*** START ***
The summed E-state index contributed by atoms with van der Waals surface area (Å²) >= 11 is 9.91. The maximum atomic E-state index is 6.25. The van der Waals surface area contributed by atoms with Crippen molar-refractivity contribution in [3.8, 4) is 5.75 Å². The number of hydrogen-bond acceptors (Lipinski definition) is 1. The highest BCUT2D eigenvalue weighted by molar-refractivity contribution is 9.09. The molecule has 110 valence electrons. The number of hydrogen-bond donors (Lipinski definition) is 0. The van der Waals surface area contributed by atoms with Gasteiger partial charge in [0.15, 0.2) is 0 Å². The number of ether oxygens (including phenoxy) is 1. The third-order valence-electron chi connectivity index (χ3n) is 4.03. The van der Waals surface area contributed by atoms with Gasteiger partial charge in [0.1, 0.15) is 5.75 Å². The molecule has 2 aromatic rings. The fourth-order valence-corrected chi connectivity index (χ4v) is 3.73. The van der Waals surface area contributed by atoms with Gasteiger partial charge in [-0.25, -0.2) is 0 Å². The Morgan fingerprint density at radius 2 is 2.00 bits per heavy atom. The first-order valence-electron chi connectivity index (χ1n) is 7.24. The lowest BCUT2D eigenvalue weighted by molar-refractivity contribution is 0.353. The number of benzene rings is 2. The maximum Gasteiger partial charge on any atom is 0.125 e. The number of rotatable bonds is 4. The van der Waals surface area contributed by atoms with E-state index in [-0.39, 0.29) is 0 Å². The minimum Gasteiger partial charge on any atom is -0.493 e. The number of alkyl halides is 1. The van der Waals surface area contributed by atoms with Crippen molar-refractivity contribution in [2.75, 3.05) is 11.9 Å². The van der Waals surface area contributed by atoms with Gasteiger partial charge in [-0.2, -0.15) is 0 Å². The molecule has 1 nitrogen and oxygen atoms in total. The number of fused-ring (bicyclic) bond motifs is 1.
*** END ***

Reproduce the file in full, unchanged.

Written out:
The summed E-state index contributed by atoms with van der Waals surface area (Å²) >= 11 is 9.91. The maximum atomic E-state index is 6.25. The van der Waals surface area contributed by atoms with Crippen molar-refractivity contribution in [3.8, 4) is 5.75 Å². The number of hydrogen-bond acceptors (Lipinski definition) is 1. The highest BCUT2D eigenvalue weighted by molar-refractivity contribution is 9.09. The molecule has 110 valence electrons. The number of hydrogen-bond donors (Lipinski definition) is 0. The van der Waals surface area contributed by atoms with Gasteiger partial charge in [0.15, 0.2) is 0 Å². The number of ether oxygens (including phenoxy) is 1. The third-order valence-electron chi connectivity index (χ3n) is 4.03. The van der Waals surface area contributed by atoms with Gasteiger partial charge in [0.1, 0.15) is 5.75 Å². The molecule has 2 aromatic rings. The fourth-order valence-corrected chi connectivity index (χ4v) is 3.73. The van der Waals surface area contributed by atoms with Gasteiger partial charge in [-0.25, -0.2) is 0 Å². The Morgan fingerprint density at radius 2 is 2.00 bits per heavy atom. The first-order valence-electron chi connectivity index (χ1n) is 7.24. The lowest BCUT2D eigenvalue weighted by molar-refractivity contribution is 0.353. The number of benzene rings is 2. The maximum Gasteiger partial charge on any atom is 0.125 e. The number of rotatable bonds is 4. The van der Waals surface area contributed by atoms with E-state index in [-0.39, 0.29) is 0 Å². The minimum Gasteiger partial charge on any atom is -0.493 e. The number of alkyl halides is 1. The van der Waals surface area contributed by atoms with Crippen molar-refractivity contribution in [2.75, 3.05) is 11.9 Å². The van der Waals surface area contributed by atoms with Gasteiger partial charge in [-0.2, -0.15) is 0 Å². The molecule has 1 nitrogen and oxygen atoms in total. The number of fused-ring (bicyclic) bond motifs is 1.